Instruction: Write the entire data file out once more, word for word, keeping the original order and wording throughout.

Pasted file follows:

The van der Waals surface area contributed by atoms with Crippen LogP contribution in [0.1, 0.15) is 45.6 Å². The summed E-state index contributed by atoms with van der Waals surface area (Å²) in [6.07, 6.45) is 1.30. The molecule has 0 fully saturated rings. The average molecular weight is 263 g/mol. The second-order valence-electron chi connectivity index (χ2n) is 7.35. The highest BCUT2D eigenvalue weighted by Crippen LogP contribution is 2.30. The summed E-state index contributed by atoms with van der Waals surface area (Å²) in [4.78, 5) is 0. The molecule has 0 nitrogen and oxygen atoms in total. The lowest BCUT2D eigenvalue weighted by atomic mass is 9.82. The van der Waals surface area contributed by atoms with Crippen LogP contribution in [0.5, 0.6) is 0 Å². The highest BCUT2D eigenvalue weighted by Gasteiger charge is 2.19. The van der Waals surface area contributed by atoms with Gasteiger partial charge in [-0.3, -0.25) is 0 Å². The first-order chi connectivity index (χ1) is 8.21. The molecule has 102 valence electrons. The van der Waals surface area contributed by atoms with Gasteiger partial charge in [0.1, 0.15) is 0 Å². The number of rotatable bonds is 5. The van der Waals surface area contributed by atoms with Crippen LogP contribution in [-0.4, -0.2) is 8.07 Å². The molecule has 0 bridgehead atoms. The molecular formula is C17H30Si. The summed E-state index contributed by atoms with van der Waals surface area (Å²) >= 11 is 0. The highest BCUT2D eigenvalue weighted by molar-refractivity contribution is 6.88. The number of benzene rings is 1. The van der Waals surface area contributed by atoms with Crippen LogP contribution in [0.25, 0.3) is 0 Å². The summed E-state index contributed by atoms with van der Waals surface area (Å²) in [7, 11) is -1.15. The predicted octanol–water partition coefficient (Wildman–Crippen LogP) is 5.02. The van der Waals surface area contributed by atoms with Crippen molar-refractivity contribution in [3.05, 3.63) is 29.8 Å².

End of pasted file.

The van der Waals surface area contributed by atoms with Crippen LogP contribution in [0.1, 0.15) is 45.6 Å². The summed E-state index contributed by atoms with van der Waals surface area (Å²) in [6.07, 6.45) is 1.30. The molecule has 0 fully saturated rings. The average molecular weight is 263 g/mol. The second-order valence-electron chi connectivity index (χ2n) is 7.35. The highest BCUT2D eigenvalue weighted by Crippen LogP contribution is 2.30. The summed E-state index contributed by atoms with van der Waals surface area (Å²) in [4.78, 5) is 0. The molecule has 0 nitrogen and oxygen atoms in total. The lowest BCUT2D eigenvalue weighted by atomic mass is 9.82. The van der Waals surface area contributed by atoms with Crippen LogP contribution in [0.5, 0.6) is 0 Å². The highest BCUT2D eigenvalue weighted by Gasteiger charge is 2.19. The van der Waals surface area contributed by atoms with Gasteiger partial charge in [-0.3, -0.25) is 0 Å². The first-order chi connectivity index (χ1) is 8.21. The molecule has 102 valence electrons. The van der Waals surface area contributed by atoms with Gasteiger partial charge in [0.1, 0.15) is 0 Å². The number of rotatable bonds is 5. The van der Waals surface area contributed by atoms with Crippen LogP contribution in [-0.4, -0.2) is 8.07 Å². The molecule has 0 bridgehead atoms. The molecular formula is C17H30Si. The summed E-state index contributed by atoms with van der Waals surface area (Å²) >= 11 is 0. The highest BCUT2D eigenvalue weighted by molar-refractivity contribution is 6.88. The number of benzene rings is 1. The van der Waals surface area contributed by atoms with Crippen LogP contribution in [0.25, 0.3) is 0 Å². The summed E-state index contributed by atoms with van der Waals surface area (Å²) in [7, 11) is -1.15. The predicted octanol–water partition coefficient (Wildman–Crippen LogP) is 5.02. The van der Waals surface area contributed by atoms with Crippen molar-refractivity contribution in [3.05, 3.63) is 29.8 Å².